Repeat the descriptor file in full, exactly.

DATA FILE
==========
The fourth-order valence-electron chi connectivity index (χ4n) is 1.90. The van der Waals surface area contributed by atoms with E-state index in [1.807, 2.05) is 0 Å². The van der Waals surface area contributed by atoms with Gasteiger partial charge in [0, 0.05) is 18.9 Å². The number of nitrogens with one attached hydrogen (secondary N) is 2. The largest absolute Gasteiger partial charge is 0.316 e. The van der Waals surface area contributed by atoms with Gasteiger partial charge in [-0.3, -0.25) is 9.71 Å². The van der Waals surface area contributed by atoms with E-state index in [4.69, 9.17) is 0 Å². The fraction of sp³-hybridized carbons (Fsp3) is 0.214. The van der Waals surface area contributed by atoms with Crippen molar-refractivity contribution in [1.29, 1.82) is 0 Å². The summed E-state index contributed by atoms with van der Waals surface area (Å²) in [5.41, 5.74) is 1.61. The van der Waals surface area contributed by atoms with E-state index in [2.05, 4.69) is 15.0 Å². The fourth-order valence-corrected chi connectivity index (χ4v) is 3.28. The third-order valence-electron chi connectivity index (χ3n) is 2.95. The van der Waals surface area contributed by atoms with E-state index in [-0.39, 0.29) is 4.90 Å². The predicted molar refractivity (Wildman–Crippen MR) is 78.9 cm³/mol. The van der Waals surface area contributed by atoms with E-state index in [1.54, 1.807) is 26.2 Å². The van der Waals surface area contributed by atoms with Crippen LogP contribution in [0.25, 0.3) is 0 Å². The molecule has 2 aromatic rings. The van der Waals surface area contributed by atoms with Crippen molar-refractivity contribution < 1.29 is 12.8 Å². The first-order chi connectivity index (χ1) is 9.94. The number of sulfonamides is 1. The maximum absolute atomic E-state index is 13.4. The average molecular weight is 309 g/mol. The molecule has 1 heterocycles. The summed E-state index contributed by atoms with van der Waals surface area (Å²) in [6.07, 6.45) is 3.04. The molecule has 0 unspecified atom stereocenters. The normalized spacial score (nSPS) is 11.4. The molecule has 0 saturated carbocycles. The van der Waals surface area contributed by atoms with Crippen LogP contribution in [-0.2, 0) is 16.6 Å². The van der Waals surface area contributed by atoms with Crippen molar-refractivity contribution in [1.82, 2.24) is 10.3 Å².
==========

The fourth-order valence-electron chi connectivity index (χ4n) is 1.90. The van der Waals surface area contributed by atoms with E-state index in [1.807, 2.05) is 0 Å². The van der Waals surface area contributed by atoms with Gasteiger partial charge in [0, 0.05) is 18.9 Å². The number of nitrogens with one attached hydrogen (secondary N) is 2. The largest absolute Gasteiger partial charge is 0.316 e. The van der Waals surface area contributed by atoms with Gasteiger partial charge in [-0.3, -0.25) is 9.71 Å². The van der Waals surface area contributed by atoms with E-state index in [4.69, 9.17) is 0 Å². The fraction of sp³-hybridized carbons (Fsp3) is 0.214. The van der Waals surface area contributed by atoms with Crippen molar-refractivity contribution in [1.29, 1.82) is 0 Å². The summed E-state index contributed by atoms with van der Waals surface area (Å²) in [5.41, 5.74) is 1.61. The van der Waals surface area contributed by atoms with E-state index in [2.05, 4.69) is 15.0 Å². The fourth-order valence-corrected chi connectivity index (χ4v) is 3.28. The third-order valence-electron chi connectivity index (χ3n) is 2.95. The van der Waals surface area contributed by atoms with E-state index in [-0.39, 0.29) is 4.90 Å². The predicted molar refractivity (Wildman–Crippen MR) is 78.9 cm³/mol. The van der Waals surface area contributed by atoms with E-state index in [1.54, 1.807) is 26.2 Å². The van der Waals surface area contributed by atoms with Crippen LogP contribution in [0.25, 0.3) is 0 Å². The molecule has 2 aromatic rings. The van der Waals surface area contributed by atoms with Crippen molar-refractivity contribution < 1.29 is 12.8 Å². The first-order chi connectivity index (χ1) is 9.94. The number of sulfonamides is 1. The maximum absolute atomic E-state index is 13.4. The average molecular weight is 309 g/mol. The molecule has 1 heterocycles. The summed E-state index contributed by atoms with van der Waals surface area (Å²) in [6.07, 6.45) is 3.04. The molecule has 0 unspecified atom stereocenters. The normalized spacial score (nSPS) is 11.4. The molecule has 0 saturated carbocycles. The van der Waals surface area contributed by atoms with Crippen LogP contribution in [-0.2, 0) is 16.6 Å². The van der Waals surface area contributed by atoms with Crippen molar-refractivity contribution in [1.82, 2.24) is 10.3 Å².